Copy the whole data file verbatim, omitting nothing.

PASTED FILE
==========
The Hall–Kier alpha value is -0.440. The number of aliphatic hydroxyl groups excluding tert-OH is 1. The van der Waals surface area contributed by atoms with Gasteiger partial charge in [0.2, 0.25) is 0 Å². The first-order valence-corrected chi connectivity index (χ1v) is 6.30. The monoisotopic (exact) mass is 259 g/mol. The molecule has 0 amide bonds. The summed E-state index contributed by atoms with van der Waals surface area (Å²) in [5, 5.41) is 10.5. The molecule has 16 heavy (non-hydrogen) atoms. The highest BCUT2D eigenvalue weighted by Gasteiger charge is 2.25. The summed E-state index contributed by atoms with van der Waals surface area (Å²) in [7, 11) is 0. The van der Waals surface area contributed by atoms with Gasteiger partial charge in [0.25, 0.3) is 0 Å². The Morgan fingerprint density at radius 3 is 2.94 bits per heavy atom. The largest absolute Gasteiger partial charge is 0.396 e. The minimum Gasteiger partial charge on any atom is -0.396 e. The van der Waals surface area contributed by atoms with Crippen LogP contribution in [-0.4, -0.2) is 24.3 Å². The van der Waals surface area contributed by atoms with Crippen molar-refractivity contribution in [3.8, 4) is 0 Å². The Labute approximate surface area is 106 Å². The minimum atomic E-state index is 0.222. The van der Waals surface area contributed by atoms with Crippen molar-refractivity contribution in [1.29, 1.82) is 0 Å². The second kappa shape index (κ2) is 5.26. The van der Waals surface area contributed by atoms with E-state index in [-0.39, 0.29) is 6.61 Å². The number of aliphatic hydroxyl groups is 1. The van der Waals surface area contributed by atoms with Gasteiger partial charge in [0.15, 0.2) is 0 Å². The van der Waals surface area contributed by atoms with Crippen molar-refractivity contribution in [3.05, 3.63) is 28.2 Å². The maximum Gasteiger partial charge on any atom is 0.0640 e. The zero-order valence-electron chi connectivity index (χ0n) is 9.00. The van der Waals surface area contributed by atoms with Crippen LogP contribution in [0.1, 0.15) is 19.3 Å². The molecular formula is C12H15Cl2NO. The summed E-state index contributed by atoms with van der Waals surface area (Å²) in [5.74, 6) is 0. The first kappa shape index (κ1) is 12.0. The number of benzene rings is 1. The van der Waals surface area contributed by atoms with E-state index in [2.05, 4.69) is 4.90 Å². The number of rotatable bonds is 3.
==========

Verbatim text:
The Hall–Kier alpha value is -0.440. The number of aliphatic hydroxyl groups excluding tert-OH is 1. The van der Waals surface area contributed by atoms with Gasteiger partial charge in [0.2, 0.25) is 0 Å². The first-order valence-corrected chi connectivity index (χ1v) is 6.30. The monoisotopic (exact) mass is 259 g/mol. The molecule has 0 amide bonds. The summed E-state index contributed by atoms with van der Waals surface area (Å²) in [5, 5.41) is 10.5. The molecule has 16 heavy (non-hydrogen) atoms. The highest BCUT2D eigenvalue weighted by Gasteiger charge is 2.25. The summed E-state index contributed by atoms with van der Waals surface area (Å²) in [7, 11) is 0. The van der Waals surface area contributed by atoms with Gasteiger partial charge in [0.25, 0.3) is 0 Å². The Morgan fingerprint density at radius 3 is 2.94 bits per heavy atom. The largest absolute Gasteiger partial charge is 0.396 e. The minimum Gasteiger partial charge on any atom is -0.396 e. The van der Waals surface area contributed by atoms with Crippen LogP contribution in [-0.4, -0.2) is 24.3 Å². The van der Waals surface area contributed by atoms with Crippen molar-refractivity contribution in [3.8, 4) is 0 Å². The Labute approximate surface area is 106 Å². The minimum atomic E-state index is 0.222. The van der Waals surface area contributed by atoms with Crippen molar-refractivity contribution in [1.29, 1.82) is 0 Å². The second kappa shape index (κ2) is 5.26. The van der Waals surface area contributed by atoms with E-state index in [-0.39, 0.29) is 6.61 Å². The number of aliphatic hydroxyl groups is 1. The van der Waals surface area contributed by atoms with Gasteiger partial charge in [0.15, 0.2) is 0 Å². The van der Waals surface area contributed by atoms with Crippen molar-refractivity contribution in [3.05, 3.63) is 28.2 Å². The maximum Gasteiger partial charge on any atom is 0.0640 e. The zero-order valence-electron chi connectivity index (χ0n) is 9.00. The van der Waals surface area contributed by atoms with Crippen LogP contribution in [0.1, 0.15) is 19.3 Å². The molecular formula is C12H15Cl2NO. The summed E-state index contributed by atoms with van der Waals surface area (Å²) in [5.74, 6) is 0. The first kappa shape index (κ1) is 12.0. The number of benzene rings is 1. The van der Waals surface area contributed by atoms with E-state index in [2.05, 4.69) is 4.90 Å². The number of rotatable bonds is 3.